“I was an 88-pound weakling. Well no, that’s a plagiarism. Actually, I was a middle-aged mother with grown children who wished to weigh much less and have a flatter stomach but I was definitely a weakling when a walking friend said we all needed a bone density test.
Our Walking Group walked 5 days a week over hilly roads and I swam for the love of it -and for my asthma–several times a week. What a surprise that I seemed to be losing bone!
This was the alarm that sent me to a gym. That was about 15 years ago. I was 55 years old and did not want to wear spandex, so I didn’t. To my relief, neither did the other Florida snowbirds in the nearest gym. However. . .
Do you know what a gym looks like to a first-timer? Ugly black machines line the walls and reflect off too many
mirrors. Luckily I had an appointment with a trainer (with a lovely British accent) or I’d have walked out. She got me talking first and wanted to know my goals for myself (none, except keep my bones healthy) then she asked me to take a seat and pull something or push something again and again.
If she hadn’t wanted to set up a schedule I may not have gone back. Also I knew that “an appointment” held more weight (sorry for the pun) with my husband than just saying “I want to go to the gym now”.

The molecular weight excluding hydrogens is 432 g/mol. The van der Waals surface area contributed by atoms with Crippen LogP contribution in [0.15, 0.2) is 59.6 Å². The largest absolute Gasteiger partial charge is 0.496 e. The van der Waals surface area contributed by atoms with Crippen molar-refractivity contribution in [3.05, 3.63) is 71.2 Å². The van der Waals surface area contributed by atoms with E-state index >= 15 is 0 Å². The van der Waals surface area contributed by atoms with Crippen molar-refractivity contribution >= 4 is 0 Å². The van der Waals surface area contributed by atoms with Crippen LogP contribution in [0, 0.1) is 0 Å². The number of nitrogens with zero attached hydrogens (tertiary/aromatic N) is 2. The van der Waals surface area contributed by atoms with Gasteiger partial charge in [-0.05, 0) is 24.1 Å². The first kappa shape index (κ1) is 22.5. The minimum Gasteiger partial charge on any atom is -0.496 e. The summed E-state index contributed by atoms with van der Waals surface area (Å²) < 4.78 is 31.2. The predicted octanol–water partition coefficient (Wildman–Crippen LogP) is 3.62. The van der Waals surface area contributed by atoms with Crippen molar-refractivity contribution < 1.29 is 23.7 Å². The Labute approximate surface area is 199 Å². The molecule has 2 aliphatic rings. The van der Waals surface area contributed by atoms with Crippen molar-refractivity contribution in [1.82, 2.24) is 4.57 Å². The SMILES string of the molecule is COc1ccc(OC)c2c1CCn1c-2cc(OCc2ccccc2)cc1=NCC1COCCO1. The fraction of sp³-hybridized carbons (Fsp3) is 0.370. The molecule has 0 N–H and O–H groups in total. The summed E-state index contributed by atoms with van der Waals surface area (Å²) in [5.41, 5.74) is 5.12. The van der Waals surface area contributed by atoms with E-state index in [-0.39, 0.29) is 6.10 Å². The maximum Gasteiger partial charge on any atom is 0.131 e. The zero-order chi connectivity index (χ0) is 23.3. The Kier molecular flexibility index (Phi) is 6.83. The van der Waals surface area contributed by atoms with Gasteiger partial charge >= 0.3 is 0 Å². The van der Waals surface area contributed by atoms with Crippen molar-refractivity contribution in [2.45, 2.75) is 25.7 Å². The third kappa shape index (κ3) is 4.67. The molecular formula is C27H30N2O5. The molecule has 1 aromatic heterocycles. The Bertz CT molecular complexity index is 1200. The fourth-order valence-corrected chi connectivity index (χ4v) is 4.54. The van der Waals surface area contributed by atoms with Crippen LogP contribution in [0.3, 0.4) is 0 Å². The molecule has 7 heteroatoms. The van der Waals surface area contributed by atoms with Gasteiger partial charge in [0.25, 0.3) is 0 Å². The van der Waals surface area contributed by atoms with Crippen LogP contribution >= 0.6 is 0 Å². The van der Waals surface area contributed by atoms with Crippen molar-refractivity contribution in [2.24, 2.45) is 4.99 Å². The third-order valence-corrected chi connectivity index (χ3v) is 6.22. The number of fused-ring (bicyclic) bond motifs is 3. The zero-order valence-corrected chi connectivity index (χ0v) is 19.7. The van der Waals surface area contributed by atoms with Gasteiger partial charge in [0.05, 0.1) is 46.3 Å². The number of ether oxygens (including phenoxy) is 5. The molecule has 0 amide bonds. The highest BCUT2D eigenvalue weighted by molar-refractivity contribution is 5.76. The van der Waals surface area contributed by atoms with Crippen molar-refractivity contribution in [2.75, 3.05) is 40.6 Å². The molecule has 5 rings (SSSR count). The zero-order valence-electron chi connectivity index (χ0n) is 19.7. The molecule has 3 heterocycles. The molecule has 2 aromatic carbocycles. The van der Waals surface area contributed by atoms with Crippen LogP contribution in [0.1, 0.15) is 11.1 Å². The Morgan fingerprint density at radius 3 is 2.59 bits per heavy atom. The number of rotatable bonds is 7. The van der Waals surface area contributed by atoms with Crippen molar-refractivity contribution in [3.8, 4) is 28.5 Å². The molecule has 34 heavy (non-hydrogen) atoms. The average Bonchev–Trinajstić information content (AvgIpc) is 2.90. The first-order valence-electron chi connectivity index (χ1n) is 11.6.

She shielded me from the “machinery” aspect of the gym: she set the weights, the chair heights and talked me through each exercise. When I complained that I was beginning to not want to walk up and down stairs any more because my legs were sore she only smiled and said “good, you are making progress”. Later a trainer said to think of walking up stairs as “a gift to myself”. I do.
Muscle soreness was only one thing I had to learn to put up with, the other was the constant feeling of inadequacy until I realized the weights were being increased between sets and that the variety of exercises was meant to work muscles in a different way.
After 3 years, my trainer retired and another one was hired by the gym to replace her. Yipes! She was a competitive body builder–but by then I was used to the soreness-then-improvement cycle. At some point, my doctor diagnosed a thyroid issue and prescribed medication. Gradually I quit needing afternoon naps. By the time I was 60 I realized “going to the gym” was part of my life. I began to pack workout clothes for trips and to ask how to workout on my own.
When I travel I take gym shoes, a pair of workout gloves (I always wear gloves to lift weights to prevent callouses) and at least one full gym outfit. I’ve used hotel swimming pools, treadmills, weights and machines. I always wear shoes that are comfortable for walking and often just go on a walk. This last trip I had a 30-minute routine I could do at my daughter’s house without using any equipment at all. I had both gym and Pilates scheduled for the week I returned and walked when I could while away. Lots of women who travel for business have figured all of this out. It just takes some planning; I look at my day-plans ahead of time and figure out when to fit in the time for each day before I go to bed.